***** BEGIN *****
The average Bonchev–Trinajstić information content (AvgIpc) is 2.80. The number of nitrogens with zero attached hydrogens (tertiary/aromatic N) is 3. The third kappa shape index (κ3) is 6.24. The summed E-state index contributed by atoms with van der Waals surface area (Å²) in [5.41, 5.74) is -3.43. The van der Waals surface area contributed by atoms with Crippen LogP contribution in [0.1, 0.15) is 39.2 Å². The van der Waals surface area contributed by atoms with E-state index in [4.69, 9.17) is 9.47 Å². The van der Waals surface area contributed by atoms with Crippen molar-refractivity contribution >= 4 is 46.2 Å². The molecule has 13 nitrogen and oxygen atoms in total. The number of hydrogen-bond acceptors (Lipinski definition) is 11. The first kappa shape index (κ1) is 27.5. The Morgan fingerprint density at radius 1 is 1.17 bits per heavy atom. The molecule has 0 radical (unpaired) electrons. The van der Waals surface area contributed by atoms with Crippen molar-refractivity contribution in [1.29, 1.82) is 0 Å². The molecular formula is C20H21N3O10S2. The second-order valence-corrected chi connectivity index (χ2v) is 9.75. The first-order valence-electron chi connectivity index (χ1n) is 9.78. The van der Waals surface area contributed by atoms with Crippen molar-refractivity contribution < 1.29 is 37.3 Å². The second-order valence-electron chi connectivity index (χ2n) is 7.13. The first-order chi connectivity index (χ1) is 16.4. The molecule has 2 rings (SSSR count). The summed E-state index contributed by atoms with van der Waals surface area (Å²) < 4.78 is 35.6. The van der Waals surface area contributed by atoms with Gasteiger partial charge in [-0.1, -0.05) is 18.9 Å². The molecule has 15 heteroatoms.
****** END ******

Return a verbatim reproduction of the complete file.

The average Bonchev–Trinajstić information content (AvgIpc) is 2.80. The number of nitrogens with zero attached hydrogens (tertiary/aromatic N) is 3. The third kappa shape index (κ3) is 6.24. The summed E-state index contributed by atoms with van der Waals surface area (Å²) in [5.41, 5.74) is -3.43. The van der Waals surface area contributed by atoms with Crippen LogP contribution in [0.1, 0.15) is 39.2 Å². The van der Waals surface area contributed by atoms with E-state index in [4.69, 9.17) is 9.47 Å². The van der Waals surface area contributed by atoms with Crippen molar-refractivity contribution >= 4 is 46.2 Å². The molecule has 13 nitrogen and oxygen atoms in total. The number of hydrogen-bond acceptors (Lipinski definition) is 11. The first kappa shape index (κ1) is 27.5. The Morgan fingerprint density at radius 1 is 1.17 bits per heavy atom. The molecule has 0 radical (unpaired) electrons. The van der Waals surface area contributed by atoms with Crippen molar-refractivity contribution in [1.29, 1.82) is 0 Å². The molecular formula is C20H21N3O10S2. The second-order valence-corrected chi connectivity index (χ2v) is 9.75. The first-order valence-electron chi connectivity index (χ1n) is 9.78. The van der Waals surface area contributed by atoms with Crippen molar-refractivity contribution < 1.29 is 37.3 Å². The second-order valence-electron chi connectivity index (χ2n) is 7.13. The first-order chi connectivity index (χ1) is 16.4. The molecule has 2 rings (SSSR count). The summed E-state index contributed by atoms with van der Waals surface area (Å²) < 4.78 is 35.6. The van der Waals surface area contributed by atoms with Gasteiger partial charge in [-0.1, -0.05) is 18.9 Å². The molecule has 15 heteroatoms.